Monday, April 2, 2012

2/4/2012: Improved Manufacturing PMI - March 2012

Manufacturing PMI for March is out and there are some nicely positive surprises.

First off - we bucked the trend on euro area manufacturing PMIs which signal contraction. Second headline - we bucked the trend within recent months for our own PMI. Third, PMIs are volatile, manufacturing PMI is even more volatile and we have to be careful reading the 'trend'.

Details, then:

  • March PMI headline reading is 51.5 - in an expansion territory, but statistically within 1/2 Standard Deviation of 50.0. This marks the first increase above 50.0 reading since October 2011 and the highest reading in headline PMI since May 2011. Per NCB/Markit statement: "Although only slight, the improvement in operating conditions was the first in five months".
  • 12mo MA of headline PMI is now at 50.0 - meaning that on average, manufacturing activity stood still over 12 months. 3mo MA is very close to that at 49.8, which is an improvement of sorts of previous 3mo MA of 49.1. 2011 3mo to March average is 56.1 - that was reflective of robust growth reading back then. In 2010, 3mo average to March was 49.9.
  • Volatility of the series remains above pre-crisis levels - standard deviation for the series rose from 4.54 for full sample (1998-present) and 4.46 for pre-2008 period to 5.60 since 2008.

More details on the data:
  • Output sub0index posted stronger reading than core PMI index, rising to 52.8 in March from 50.4 in February and marking second month of above-50 readings. March level was statistically significant relative to 50.0. 12mo MA is now at 51.1 and 3mo MA at 50.2 against previous 3mo MA of 49.9. These series generally run above the core PMI index, with 3mo through March averages in 2010 of 51.2 and in 2011 at 59.2. The sub-index also has higher volatility than core PMIs with crisis-period stdev at 6.35.
  • New orders sub-index also hit statistically significant expansion reading at 52.7 in March up on 50.1 in February. 12mo MA is now at 49.8 and 3mo average at 49.9 against previous 3mo average of 49.0.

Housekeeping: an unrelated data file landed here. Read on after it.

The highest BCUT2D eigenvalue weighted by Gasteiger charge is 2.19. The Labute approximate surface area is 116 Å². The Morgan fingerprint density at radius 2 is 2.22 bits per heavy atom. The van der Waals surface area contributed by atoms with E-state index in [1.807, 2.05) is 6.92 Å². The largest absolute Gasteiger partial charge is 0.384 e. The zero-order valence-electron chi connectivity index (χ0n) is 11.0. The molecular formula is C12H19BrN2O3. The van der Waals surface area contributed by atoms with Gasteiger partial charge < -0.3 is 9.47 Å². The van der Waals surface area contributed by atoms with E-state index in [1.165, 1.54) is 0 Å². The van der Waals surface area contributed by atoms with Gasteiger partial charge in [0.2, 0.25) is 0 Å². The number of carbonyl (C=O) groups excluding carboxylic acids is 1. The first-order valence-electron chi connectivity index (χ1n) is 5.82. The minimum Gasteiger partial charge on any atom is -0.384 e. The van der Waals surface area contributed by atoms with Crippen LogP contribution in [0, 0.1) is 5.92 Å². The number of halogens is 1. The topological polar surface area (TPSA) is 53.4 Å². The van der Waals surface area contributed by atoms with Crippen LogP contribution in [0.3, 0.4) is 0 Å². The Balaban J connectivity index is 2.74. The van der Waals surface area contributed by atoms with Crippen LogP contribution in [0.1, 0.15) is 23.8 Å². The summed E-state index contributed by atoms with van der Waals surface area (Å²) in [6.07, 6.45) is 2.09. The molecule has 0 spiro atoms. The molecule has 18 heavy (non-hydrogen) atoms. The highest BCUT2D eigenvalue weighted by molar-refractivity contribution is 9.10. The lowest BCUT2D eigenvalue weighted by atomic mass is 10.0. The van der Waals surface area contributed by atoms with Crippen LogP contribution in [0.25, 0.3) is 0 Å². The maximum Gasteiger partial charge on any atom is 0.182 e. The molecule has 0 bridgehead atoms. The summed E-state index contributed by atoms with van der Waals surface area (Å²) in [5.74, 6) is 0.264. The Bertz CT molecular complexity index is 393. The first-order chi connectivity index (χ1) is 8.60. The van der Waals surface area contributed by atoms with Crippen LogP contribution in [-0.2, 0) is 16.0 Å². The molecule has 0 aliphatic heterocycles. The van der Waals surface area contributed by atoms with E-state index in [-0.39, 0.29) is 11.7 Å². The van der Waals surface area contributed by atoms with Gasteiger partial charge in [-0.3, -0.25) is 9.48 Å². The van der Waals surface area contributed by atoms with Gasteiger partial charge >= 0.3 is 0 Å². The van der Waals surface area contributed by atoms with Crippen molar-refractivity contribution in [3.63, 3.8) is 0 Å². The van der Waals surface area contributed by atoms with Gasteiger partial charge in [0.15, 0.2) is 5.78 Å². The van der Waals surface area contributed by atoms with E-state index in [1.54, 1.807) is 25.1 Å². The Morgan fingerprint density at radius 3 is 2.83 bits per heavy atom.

• New Export orders sub-index rose robustly to 55.1 in march from a weak contraction level of 49.7. This is a massive gain, although the sub-index is volatile. NCB analysis suggests that the reason for the rise is due to Irish economy exposure to stronger US economy, offsetting the negative forces from the euro area recession. 12mo MA is now at solid 52.5, 3mo average through March at 51.9 a small rise on 50.2 for 3mo period average through December 2011. These readings, however, are still far behind the reading of 60.4 in 3mo through March 2011 and 57.4 for 3mo through March 2010. Volatility of new exports orders sub-index is one of the highest amongst core sub-indices at 6.97 for crisis period, up on 4.99 in pre-crisis period.

Some other sub-indices:

On the net, majority of other subcomponents continue to show weakness, but all are improving in rates of signalled contraction. Backlogs of work are down again, but at a slower rate. Post-production inventories of finished goods continue to fall, but the rate of fall is moderating. Inputs purchases expanded robustly from 48.7 in February to 53.8 in March in line with growth in orders and exports.

On tow core points of employment and profitability (both will be covered in individual posts once we have Services PMI data as well):

  • Profit margins continued to shrink in Manufacturing - compounding months of deterioration, which is bad news for the sector
  • Employment sub-index reached back into growth territory at 51.2, for the first time since December 2011. 12mo MA is now at 49.6 and 3mo average is 50.0. Both are an improvement, but overall employment sub-index is not exactly a great predictor of actual jobs creation. In particular, in 2011 3mo average through March stood at 53.2 and there was no jobs creation of any appreciable quantity.

So core conclusion: cautiously, this is good news. But I must stress the point that it is only 'cautiously' so because:

  • Core index and sub-indices are volatile, and
  • The oerall trend since around June 2011 remains relatively flat and close to statistically identical to flat-line economy at 50.0
Post a Comment